This wasn’t the only taskforce Marathe was part of. In 2018, the software company owner was also appointed chairman of an Ayush Ministry’s task force for enhancing the Ayush (traditional medicine) sector, a job that didn’t dovetail with his area of expertise just like the farmers’ income taskforce.
Marathe would later go on to set up a separate non-profit company with Sanjaya Mariwala, a well-established businessman running eighteen companies involved in food and nutraceutical business, to capitalise on the growing nutraceutical market. Mariwala was among the 11 names Marathe recommended to be made part of the taskforce on farmers’ income.
Marathe's concept note to Niti Aayog also proposed an outreach campaign to seek suggestions from Non-Resident Indians and entrepreneurs on doubling farmers' income. He specifically mentioned involving a person he knew – Vijay Chauthaiwale, who is known for successfully organising Prime Minister Narendra Modi’s international events and holds important positions in the Bharatiya Janata Party's foreign policy department and Overseas Friends unit. While the Aayog expressed interest in the idea, Chauthaiwale ultimately did not participate, leaving the reasons behind the choice of a party member for official outreach unclear.
Aayog followed up Marathe’s plans diligently. Within days, Niti Aayog decided that Marathe’s concept note be discussed in a high-level meeting. Suggesting that there had already been backroom conversations on Marathe’s concept note, the minister of state for agriculture at that time, Gajendra Singh Shekhawat was asked to join the meeting along with other top bureaucrats from across the government and the government’s think tank. He did.
Niti Aayog held the high-level meeting of government officials with seven of sixteen participants picked as recommended by Marathe. They decided to constitute the task force that “would develop the framework” with “details of a business plan”.
On 8 December, 2017, Niti Aayog Member Ramesh Chand wrote in a file noting, “The proposal for establishing the taskforce has been discussed with PMO (Prime Minister’s Office) and we will await their response before proceeding further”.
The Niti Aayog does not mention PMO’s response but one can guess it. By January 2018 – within three months Marathe first sent his draft plan – Aayog had officially constituted the taskforce.
In a memo announcing its creation, the Aayog said, “Preference would be to do this through a social entrepreneur and market driven agri-linked Make in India approach.”
Niti Aayog records do not show why the special task force on Marathe’s trigger was set up in a hush-hush manner when the government had already set up a massive official inter-ministerial committee on ways to double farmers’ income. The task force is briefly mentioned in the Aayog’s annual reports without details of members or whom it consulted. The task force’s report was not made public, either.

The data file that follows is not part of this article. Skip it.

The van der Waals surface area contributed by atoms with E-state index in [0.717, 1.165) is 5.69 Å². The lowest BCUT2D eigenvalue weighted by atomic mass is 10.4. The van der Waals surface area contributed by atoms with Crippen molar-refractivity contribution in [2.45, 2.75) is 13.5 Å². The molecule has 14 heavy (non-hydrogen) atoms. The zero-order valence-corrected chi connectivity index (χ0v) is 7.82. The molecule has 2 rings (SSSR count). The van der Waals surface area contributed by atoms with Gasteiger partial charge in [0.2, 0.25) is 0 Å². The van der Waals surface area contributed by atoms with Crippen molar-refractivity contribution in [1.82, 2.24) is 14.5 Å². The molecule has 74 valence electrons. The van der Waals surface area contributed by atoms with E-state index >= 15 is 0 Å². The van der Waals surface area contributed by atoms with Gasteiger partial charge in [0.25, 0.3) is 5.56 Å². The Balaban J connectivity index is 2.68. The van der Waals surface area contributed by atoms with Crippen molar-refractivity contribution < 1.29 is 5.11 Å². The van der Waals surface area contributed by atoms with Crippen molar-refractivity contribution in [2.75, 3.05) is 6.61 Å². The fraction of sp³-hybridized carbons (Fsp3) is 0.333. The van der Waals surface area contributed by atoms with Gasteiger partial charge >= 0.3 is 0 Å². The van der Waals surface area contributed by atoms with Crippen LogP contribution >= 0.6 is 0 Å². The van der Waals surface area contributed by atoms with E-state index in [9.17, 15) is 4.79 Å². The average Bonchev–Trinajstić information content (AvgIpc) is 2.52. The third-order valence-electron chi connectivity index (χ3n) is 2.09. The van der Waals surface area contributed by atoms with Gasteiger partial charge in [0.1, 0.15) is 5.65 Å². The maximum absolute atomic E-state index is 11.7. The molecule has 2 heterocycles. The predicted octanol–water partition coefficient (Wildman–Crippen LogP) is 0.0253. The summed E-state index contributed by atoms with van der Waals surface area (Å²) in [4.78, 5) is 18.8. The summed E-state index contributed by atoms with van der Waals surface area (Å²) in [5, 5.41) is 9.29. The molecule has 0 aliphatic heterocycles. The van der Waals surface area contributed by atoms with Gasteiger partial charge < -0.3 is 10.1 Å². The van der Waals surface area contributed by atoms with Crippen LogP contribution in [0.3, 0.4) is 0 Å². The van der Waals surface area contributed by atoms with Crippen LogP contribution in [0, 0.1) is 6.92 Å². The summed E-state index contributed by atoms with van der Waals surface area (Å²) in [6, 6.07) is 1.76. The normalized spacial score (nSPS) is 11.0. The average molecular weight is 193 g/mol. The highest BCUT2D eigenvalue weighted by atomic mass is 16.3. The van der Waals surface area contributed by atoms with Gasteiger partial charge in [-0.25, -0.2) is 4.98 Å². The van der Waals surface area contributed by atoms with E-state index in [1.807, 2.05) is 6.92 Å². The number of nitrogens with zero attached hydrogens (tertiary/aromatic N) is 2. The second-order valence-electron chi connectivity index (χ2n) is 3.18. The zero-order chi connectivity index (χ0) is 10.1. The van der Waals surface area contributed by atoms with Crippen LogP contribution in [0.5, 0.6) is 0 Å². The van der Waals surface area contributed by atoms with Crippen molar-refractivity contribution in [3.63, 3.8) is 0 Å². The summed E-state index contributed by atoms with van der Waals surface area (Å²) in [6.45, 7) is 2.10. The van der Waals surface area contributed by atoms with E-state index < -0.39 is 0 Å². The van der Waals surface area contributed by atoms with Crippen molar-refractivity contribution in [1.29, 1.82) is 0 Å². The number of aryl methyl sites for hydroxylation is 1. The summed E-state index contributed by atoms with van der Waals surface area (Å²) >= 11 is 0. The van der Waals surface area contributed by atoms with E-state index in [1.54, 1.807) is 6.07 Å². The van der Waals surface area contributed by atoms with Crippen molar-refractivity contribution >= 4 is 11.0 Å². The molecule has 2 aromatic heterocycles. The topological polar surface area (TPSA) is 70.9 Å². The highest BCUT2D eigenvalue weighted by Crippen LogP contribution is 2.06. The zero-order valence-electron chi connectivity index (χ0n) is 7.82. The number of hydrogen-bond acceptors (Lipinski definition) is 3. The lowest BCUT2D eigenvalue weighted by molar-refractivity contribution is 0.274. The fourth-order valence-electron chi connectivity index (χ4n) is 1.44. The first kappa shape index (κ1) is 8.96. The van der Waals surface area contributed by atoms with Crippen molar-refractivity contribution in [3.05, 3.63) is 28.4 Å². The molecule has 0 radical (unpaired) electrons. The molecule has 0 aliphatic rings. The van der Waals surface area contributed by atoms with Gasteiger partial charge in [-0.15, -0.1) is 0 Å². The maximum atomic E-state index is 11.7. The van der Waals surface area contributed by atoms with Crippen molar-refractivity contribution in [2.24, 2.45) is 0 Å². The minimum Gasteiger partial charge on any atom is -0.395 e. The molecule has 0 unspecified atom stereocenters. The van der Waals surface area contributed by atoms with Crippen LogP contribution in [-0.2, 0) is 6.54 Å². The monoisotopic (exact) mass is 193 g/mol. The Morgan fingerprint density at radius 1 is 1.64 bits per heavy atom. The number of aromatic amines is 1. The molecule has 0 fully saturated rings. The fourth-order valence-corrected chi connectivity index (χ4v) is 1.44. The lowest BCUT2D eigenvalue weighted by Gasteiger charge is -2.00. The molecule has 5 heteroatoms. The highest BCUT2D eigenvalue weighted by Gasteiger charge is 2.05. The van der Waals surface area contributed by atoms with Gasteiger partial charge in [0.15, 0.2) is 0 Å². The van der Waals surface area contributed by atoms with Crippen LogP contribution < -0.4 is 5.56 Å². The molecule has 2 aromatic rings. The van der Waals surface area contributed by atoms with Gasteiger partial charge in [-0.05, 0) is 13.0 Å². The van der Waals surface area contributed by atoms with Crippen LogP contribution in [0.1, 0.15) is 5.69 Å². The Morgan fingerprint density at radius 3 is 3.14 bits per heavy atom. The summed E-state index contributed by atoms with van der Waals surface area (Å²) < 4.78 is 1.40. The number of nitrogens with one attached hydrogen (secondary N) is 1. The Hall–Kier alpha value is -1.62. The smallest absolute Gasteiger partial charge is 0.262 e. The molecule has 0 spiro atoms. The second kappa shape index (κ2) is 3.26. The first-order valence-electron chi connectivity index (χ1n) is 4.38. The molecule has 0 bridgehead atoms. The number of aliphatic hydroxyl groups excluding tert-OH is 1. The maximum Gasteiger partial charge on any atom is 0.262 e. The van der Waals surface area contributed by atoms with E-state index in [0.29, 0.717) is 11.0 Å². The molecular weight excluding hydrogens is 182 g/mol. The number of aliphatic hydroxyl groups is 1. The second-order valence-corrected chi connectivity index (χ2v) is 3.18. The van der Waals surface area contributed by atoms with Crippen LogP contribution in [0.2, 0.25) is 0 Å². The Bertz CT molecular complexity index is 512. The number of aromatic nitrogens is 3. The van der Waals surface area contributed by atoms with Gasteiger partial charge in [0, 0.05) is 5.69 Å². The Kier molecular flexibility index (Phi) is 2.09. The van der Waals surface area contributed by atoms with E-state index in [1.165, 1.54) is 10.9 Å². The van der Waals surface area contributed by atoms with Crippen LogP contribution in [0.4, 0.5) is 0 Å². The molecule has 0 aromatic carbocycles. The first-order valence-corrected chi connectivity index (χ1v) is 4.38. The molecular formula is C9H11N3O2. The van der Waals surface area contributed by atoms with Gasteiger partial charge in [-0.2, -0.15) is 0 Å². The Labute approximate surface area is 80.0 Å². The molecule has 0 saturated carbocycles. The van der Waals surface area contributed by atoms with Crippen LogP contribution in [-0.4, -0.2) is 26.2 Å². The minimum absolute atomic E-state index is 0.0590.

The inter-ministerial committee was set up within two months of Prime Minister Narendra Modi’s speech on doubling farmers’ income. One year and four months later the committee began submitting a report in 14 volumes.
The report addressed all aspects relating to farming, farmed products and enhancing rural livelihoods. It did not lead to doubling of farmers’ income by the deadline the Prime Minister committed. The report with more than 3,000 pages may not have been read by many in the first place. But it was made public.
In fact, the month the Marathe’s task force was set up, this official committee submitted the 13th and penultimate volume of its report. The committee in fact called for a task force dedicated to devising business models for doubling farmers’ incomes – along the lines of Marathe’s proposal.
But Niti Aayog’s task force was now in full swing. The mundane but essentials were quickly put in place. Marathe asked for a range of amenities – from a working space and desktop to travel allowance. Aayog promptly granted him that.
Unlike the inter-ministerial committee that consulted a wide range of stakeholders that included agricultural activists, the Marathe-envisioned task force served as a platform primarily for big corporate houses.
In its first meeting, the task force chalked out its agenda. “The time is right,” Marathe said, “to move from agriculture to agribusiness.”
The Collective sent detailed queries to the Niti Aayog, Department of Agriculture and Farmers’ Welfare and the firms the task force consulted. None of them responded despite reminders.
(Click here to read the concluding part of the investigation: Adani Group complained against farm law, and Modi government diluted it to allow hoarding by corporates.)